Digital assets have increasingly gained interest from financial markets participants and citizens given the rapid development of crypto-asset markets and decentralised finance (DeFi), which reached USD 3tn as of end of 2021. Bitcoin and other digital assets are increasingly becoming part of mainstream financial markets, with growing interconnectedness between traditional (TradFi) and decentralised finance market. More scrutiny is therefore warranted across all aspects of this market, including in relation to its environmental impact, in particular around the validation of transactions and associated Bitcoin crypto-mining which is the key driver of carbon footprint of blockchain-based finance today. Markets for crypto-assets suffered an intense downturn in 2022, known as the ‘crypto-winter’, with severe impact on retail investors, who suffered total loss of investment without any recourse. At the same time, progress is being made on CBDC pilots at the national and cross-border level, and on the associated policy implications discussion.
Building on the work of the Committee on Financial Markets’ Experts Group on Finance and Digitalisation, this Symposium aims to share knowledge about developments and policy frameworks around the use of financial technologies in finance, in order to harness benefits while addressing risks, as well as to disseminate good practices in the Asian region and beyond.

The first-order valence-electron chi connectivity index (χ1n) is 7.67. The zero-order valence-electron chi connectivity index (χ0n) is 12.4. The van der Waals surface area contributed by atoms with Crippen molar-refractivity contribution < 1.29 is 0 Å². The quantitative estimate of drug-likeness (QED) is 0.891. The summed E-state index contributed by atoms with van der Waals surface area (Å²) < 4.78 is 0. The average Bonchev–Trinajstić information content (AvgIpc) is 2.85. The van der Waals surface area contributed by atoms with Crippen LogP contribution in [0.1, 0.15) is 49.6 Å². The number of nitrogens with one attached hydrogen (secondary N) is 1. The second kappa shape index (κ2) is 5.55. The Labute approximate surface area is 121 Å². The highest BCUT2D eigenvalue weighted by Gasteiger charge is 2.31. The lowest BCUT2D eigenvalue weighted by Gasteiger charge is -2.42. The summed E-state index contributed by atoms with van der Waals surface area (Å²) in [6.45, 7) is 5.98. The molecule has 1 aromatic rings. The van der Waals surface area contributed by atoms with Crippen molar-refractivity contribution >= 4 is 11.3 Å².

The Symposium brings together high-ranking officials from finance ministries/treasuries, central banks and securities regulators from Asian and OECD member countries, as well as experts from international organisations, private sector representatives and academics.
This event is organised in collaboration with Asian Development Bank Institute.
DAY 1 - TUESDAY 6 December 2022
SESSION 1: Digital assets: learnings from the crypto-winter, evolution of stablecoins and CBDCs
The recent downturn in valuations of major crypto-assets triggered failures of crypto-asset firms, which in turn further intensified and aggravated the crypto-market sell-off. The domino effect that was triggered by the Terra’s UST so-called stablecoin failure against the background of a prolonged crypto-asset market downturn (known as crypto-winter) in the first half of 2022 has had a severe impact on retail crypto-asset market participants, many of who suffered total loss of investment without any recourse.
The regulatory effort to address possible gaps in markets for digital assets has accelerated in recent months: Japan enacted a bill defining the legal status of stablecoins in June 2022, making it the first major economy to enact such legislation. In the European Union, the European Council approved a comprehensive Markets in Crypto-Assets (MiCA) regulation on 5 Oct 2022, while the White House released in September 2022 the first-ever Comprehensive Framework for Responsible Development of Digital Assets.
In parallel, more than 100 countries are experimenting with CBDCs in pilot projects that have started to produce results, while a handful of these projects have gone live. What can we learn from the recent crypto-winter in terms of advantages and pitfalls of the technologies and mechanisms that underpin such structures for investors, consumers and the markets? How do CBDCs address similar needs and what are the design characteristics that maximise potential benefits while minimising risks?
SESSION 2: Policy approaches to True DeFi